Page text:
These multi-activity summer camps involve doing a mixture of outdoor games and indoor activities, including arts and crafts, baking and science. Programmes also include excursions to parks, beaches or museums. Organisers say they are flexible, allowing parents to book the days and hours that suit, and that it is not just about having fun, but also allowing children to relax.
Location: Cork, Dublin and Laois.
Times: Flexible: 8am-6pm.
Ages: 4-12 years.
Cost: Vary between €25 and €170 (sibling discounts apply).
Website: sherpakids.ie

Summer camps have proven a useful way for clubs to attract new members, and parents to allow their children to try a new activity before deciding whether to commit. The FAI Summer Schools are running for more than two decades. For budding goalkeepers, there is a separate coaching programme in some of the camps. Last year, 36,000 children took part in about 400 camps.
Location: Countrywide. In Northern Ireland, the IFA organises the summer camps. See irishfa.com
Times: 5 days, 10.30am-3pm.
Ages: 6-14 years.
Cost: €70 for first child; €60 for second.
Website: camps.fai.ie

A camp for the little person in your life who enjoys singing, dancing and acting. On the final day, the children put on a show for the parents. Apart from the obvious, the activities listed also include comedy, arts and crafts, and games.
Location: Countrywide (including Northern Ireland).
Times: 5 days, 9.30am-2.30pm.
Ages: 4-12 years.
Cost: €95 (£85) for first child; €75 (£75) for second; €65 for third.
Website: starcamp.ie

Coding, Minecraft, animation, web design, robotics – this for children who love technology. The classes are divided by age, with smaller children having fun with animation, coding and paint, while older children get experience with 3D design, game making and Raspberry Pi. Children will also be taught about staying safe online.
Location: 21 venues in the six Munster counties.
Times: 5 days (10am-12.30pm or 2.30pm-5pm).
Ages: 7-13 years.
Cost: €110.
Website: techkidz.ie

A camp right in the middle of Dublin city centre, at Trinity Sport Brave Heart Camp the children are split into the Bumblebees (4-5 years), Grasshoppers (6-7), Sharks (8-9), Red Hawks (10-12), and Teen Camp (13-15). There's a wide range of activities, depending on age, including swimming, dance, climbing, tennis and basketball.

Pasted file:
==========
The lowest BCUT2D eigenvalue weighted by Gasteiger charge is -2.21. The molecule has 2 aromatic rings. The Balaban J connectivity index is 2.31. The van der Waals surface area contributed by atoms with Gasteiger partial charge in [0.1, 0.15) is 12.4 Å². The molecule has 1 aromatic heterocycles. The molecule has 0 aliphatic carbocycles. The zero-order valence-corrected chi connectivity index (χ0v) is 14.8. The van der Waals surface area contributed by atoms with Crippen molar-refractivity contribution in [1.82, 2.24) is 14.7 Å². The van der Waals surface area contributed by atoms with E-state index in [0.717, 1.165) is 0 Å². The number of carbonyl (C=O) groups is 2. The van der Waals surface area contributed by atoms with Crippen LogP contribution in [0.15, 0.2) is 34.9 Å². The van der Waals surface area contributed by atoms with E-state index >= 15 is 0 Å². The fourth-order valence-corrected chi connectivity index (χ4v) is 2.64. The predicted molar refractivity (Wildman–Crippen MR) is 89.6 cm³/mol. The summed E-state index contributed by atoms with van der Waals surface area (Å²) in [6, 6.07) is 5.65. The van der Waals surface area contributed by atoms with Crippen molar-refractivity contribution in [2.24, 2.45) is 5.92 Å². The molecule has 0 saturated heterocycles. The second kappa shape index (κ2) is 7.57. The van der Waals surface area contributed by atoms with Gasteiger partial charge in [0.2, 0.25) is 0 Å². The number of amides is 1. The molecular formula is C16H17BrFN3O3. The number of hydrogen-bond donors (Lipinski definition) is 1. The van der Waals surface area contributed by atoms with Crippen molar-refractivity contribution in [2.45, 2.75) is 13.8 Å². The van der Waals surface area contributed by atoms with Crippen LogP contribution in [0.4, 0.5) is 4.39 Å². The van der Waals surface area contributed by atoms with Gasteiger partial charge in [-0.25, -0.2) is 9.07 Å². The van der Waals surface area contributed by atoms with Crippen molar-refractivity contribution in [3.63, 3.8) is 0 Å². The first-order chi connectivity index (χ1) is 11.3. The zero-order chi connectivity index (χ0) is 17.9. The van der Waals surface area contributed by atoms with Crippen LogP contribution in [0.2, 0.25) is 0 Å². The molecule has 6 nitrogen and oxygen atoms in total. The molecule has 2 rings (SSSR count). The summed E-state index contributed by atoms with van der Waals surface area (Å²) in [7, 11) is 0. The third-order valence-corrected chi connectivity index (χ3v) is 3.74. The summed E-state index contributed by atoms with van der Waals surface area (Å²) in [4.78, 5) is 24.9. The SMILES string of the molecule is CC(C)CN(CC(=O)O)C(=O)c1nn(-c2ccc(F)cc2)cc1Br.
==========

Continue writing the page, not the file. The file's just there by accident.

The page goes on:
Location: Trinity Sport, Trinity College, Dublin 2.
Times: 5 days, 9.30am to 4.15pm (also extended times available).
Ages: 4-15 years.
Cost: €135-€155.
Website: tcd.ie/Sport/children

For the tech-focused child in your family (though open to all abilities), the camp covers web design, app development, game making, 3D design, graphic design and animation. Everyone is supplied with a PC and the other equipment required for a hands-on experience that is educational and entertaining. There's also one sports activity each day, just to get them away from a screen.
Location: In eight counties (Cork, Dublin, Galway, Kerry, Kildare, Limerick, Tipperary and Westmeath).
Times: 5 days, 9.30am-3.30pm (half-day camp, 9.30am-1pm).
Ages: 8-15 years.
Cost: €165 for first child; €145 for second (half-day camp, €99 for first child).
Website: whizzkids.ie

For the animal lovers in the family, the Dublin Zoo camp participants get an introduction to conservation and an appreciation for wildlife, as well as the usual camp activities of craft projects etc. The location is obviously a big attraction, and the camp includes walks through the zoo. But don't think your child will be playing in the mud with baby elephants and cuddling baby pandas – the camp does not include direct contact with animals.
Location: Phoenix Park, Dublin.
Times: 5 days, 10am-2.30pm.
Ages: 6-12 years.
Cost: €135/€145.
Website: dublinzoo.ie